OHRI has determined the way cells die when exposed to ultraviolet light.

In an article published in Proceedings of the National Academy of Sciences, a prominent US science publication, Dr Bruce McKay – associate scientist in cancer research at the OHRI, scientist at the Ottawa Regional Cancer Centre, assistant professor at the University of Ottawa as well as research scientist of the Canadian Cancer Society – elaborates on this important discovery, which could in turn alter the treatment of cancer. More than half of all tumours carry mutations in the p53 tumour suppressor, making it the most commonly altered protein in cancer. The p53 protein is an important regulator of the response of cells to DNA damaging agents that cause cancer and those that are used to treat cancer. In general, cells exposed to low levels of DNA damage are able to recover and survive the insult but highly damaged cells are eliminated through a form of programmed cell death called apoptosis. How the extent of DNA damage is sensed and how the cells ultimately decide to live or die following DNA damage has been unclear. Using ultraviolet light as a model DNA damaging agent, Dr McKay and his team have uncovered a novel form of gene regulation that appears to influence the cell’s decision to live or die in response to DNA damage induced by UV light, and probably other agents as well.

Canadians receive $123 million for genome research

Canadian genomic scientists will share $123 million in research funding for new applied health technologies, a federal agency announced Tuesday. Genome Canada is launching 14 new large-scale projects across Canada that were reviewed by an international scientific panel. The projects aim to develop tools to improve the prediction, prevention and treatment of human disease, said Dr Martin Godbout, president and CEO of Genome Canada.

5) Industry Update

Xenon Genetics (Vancouver) announced that it was awarded C$4.7 million in funding from Genome Canada and Genome British Columbia to develop improved screening, diagnostic tests and therapeutic treatments for common iron metabolism disorders. Matching funds for the three-year project will be provided by Xenon.

Having reached its objective of $4 million at the second closing on March 31 last, Magistral Biotech (Montreal) is extending the issuance of its unsecured convertible debentures to May 15, 2004, with a new objective of $5.75 million.

Cancer is the number one cause of early death in Canada, according to Canadian Cancer Statistics 2004 released today by the Canadian Cancer Society.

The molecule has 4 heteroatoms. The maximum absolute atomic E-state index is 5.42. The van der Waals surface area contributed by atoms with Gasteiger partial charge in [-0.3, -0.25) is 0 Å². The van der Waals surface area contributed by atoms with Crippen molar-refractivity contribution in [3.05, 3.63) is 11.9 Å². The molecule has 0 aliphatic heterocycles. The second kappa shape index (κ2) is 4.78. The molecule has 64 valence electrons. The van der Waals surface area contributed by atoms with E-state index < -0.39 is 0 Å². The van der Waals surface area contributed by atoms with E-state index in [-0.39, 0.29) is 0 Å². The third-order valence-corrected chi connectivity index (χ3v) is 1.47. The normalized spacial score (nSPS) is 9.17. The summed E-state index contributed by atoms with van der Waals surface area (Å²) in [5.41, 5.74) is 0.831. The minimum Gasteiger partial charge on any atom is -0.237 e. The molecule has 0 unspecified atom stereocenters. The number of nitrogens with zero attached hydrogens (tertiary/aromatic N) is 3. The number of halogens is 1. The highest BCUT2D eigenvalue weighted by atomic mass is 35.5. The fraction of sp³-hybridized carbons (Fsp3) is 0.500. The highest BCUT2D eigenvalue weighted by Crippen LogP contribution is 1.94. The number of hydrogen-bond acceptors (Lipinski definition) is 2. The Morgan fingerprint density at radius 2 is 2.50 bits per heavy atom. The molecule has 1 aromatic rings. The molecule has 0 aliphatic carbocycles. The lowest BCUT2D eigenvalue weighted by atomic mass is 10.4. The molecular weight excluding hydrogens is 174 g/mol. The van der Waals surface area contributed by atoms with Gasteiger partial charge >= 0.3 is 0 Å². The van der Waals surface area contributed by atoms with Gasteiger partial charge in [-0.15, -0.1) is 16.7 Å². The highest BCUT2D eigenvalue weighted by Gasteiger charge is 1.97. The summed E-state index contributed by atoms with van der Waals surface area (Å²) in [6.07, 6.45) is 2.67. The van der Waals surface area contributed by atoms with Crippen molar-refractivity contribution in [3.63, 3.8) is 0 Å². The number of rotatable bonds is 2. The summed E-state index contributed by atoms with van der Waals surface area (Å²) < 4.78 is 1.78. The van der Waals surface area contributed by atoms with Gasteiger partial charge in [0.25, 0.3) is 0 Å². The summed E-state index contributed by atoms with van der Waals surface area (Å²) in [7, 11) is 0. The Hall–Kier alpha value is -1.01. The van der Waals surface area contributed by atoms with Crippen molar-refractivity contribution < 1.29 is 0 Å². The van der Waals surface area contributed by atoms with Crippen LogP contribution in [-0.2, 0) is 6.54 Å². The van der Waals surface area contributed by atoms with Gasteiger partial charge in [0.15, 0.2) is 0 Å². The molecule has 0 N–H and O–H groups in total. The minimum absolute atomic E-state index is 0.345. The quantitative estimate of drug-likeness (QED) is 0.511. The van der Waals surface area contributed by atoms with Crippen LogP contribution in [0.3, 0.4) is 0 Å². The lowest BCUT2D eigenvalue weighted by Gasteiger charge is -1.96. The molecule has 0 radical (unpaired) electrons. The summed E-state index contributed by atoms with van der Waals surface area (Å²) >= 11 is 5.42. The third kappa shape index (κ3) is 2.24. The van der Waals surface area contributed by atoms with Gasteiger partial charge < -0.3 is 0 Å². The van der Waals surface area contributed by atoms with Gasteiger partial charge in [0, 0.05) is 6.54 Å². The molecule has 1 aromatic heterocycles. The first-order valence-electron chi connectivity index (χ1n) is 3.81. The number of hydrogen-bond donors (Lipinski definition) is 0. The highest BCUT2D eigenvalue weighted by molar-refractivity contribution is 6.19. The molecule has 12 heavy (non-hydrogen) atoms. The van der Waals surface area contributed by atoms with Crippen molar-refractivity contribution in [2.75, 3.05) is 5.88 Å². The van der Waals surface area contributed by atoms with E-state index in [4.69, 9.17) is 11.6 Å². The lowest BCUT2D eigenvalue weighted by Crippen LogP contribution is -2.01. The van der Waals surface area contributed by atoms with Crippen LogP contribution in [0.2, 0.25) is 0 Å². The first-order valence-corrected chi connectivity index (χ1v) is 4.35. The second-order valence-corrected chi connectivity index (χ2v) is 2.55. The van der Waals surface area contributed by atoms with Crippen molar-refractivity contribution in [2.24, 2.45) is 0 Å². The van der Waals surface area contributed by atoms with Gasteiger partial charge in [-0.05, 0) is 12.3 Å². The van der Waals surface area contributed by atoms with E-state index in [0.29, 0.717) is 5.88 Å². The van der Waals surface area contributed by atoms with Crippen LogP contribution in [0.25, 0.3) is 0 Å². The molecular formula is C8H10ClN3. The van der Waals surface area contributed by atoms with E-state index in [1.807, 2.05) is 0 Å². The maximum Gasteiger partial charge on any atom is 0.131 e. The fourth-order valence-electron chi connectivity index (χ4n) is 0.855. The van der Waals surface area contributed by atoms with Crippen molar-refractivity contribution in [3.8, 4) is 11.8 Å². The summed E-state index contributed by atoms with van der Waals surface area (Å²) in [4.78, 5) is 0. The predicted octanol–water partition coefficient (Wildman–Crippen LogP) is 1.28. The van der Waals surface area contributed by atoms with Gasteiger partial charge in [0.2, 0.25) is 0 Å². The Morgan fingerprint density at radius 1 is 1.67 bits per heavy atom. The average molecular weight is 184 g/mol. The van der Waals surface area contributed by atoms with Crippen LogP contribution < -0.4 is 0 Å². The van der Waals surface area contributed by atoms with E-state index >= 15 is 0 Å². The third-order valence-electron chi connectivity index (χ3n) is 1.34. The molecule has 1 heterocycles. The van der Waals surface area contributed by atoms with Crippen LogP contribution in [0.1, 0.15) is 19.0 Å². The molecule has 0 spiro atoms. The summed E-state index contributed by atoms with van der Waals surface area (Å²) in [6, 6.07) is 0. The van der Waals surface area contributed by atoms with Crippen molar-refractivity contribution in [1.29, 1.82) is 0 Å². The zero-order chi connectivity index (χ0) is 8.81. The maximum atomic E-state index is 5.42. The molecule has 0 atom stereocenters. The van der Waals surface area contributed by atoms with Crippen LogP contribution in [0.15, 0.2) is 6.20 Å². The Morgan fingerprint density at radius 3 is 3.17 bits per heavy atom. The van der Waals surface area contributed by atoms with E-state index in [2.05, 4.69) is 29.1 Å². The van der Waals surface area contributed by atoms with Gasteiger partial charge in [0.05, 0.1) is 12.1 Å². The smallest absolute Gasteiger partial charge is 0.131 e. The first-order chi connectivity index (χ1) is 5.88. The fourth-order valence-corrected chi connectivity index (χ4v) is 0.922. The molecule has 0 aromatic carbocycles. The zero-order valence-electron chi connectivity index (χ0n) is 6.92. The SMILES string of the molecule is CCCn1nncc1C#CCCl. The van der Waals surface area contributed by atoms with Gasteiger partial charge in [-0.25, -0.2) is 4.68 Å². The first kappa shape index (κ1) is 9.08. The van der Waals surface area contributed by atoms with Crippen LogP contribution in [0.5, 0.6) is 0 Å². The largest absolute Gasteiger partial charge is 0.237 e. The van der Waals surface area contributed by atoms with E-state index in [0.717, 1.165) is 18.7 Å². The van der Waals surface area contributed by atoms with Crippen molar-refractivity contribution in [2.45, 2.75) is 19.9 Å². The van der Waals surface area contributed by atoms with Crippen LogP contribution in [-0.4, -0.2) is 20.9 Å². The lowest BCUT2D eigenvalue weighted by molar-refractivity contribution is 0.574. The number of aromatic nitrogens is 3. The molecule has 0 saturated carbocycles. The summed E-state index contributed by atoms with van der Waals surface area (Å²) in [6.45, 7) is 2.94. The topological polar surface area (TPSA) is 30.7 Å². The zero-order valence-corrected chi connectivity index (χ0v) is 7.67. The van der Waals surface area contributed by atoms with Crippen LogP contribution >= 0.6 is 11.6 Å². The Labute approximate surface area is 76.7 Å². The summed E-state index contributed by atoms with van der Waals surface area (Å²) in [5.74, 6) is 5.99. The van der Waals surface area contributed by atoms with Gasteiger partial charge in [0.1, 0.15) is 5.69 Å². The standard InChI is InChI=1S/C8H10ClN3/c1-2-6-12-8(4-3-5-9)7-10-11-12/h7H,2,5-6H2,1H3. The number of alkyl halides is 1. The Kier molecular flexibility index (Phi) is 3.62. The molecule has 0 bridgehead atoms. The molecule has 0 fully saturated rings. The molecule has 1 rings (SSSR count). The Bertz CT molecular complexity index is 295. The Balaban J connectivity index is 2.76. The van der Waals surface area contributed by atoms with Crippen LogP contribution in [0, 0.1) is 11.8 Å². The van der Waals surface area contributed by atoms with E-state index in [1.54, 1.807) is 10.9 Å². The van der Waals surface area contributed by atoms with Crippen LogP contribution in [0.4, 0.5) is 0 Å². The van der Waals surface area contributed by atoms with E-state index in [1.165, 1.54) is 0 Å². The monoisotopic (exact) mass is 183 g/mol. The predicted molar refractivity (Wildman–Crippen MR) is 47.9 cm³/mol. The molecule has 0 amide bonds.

Medical Services (Edmonton) announced that it has received the independent test results of its VScan HIV 1&2 test kits from Hainan Province in the Peoples Republic of China. The testing was 99.7% accurate in terms of specificity and sensitivity. The VScan HIV test kit continues to show excellent results in all testing situations.

Cytovax Biotechnologies (Edmonton) announced that its board of directors has approved a plan to restructure its operations. The plan adopted by the board calls for the completion of work on the company’s internal R&D activities by the end of May, when staff will be reduced by 80%. After that time, the company’s product candidates may be further developed through partnerships and/or external resources.

Topigen Pharmaceuticals (Montreal) announced that it has received approval of their clinical trial application with Health Canada to begin human clinical trials of its lead product, ASM8, an antisense medication for the treatment of mild, moderate and severe asthma.

Micrologix Biotech (Vancouver) has agreed to acquire San Diego-based MitoKor (San Diego), a privately held biotechnology company focused on the research and development of drugs for the treatment of major medical conditions related to mitochondrial dysfunction MitoKor has clinical and preclinical product candidates in Alzheimer’s, arthritis, Parkinson’s, and other diseases.

Life Sciences News Briefs 2004 is prepared by Armar International for the Life Sciences Branch of Industry Canada (contact: Sandy Vien; Tel: 613-941-6479; E-mail: vien.sandy@ic.gc.ca).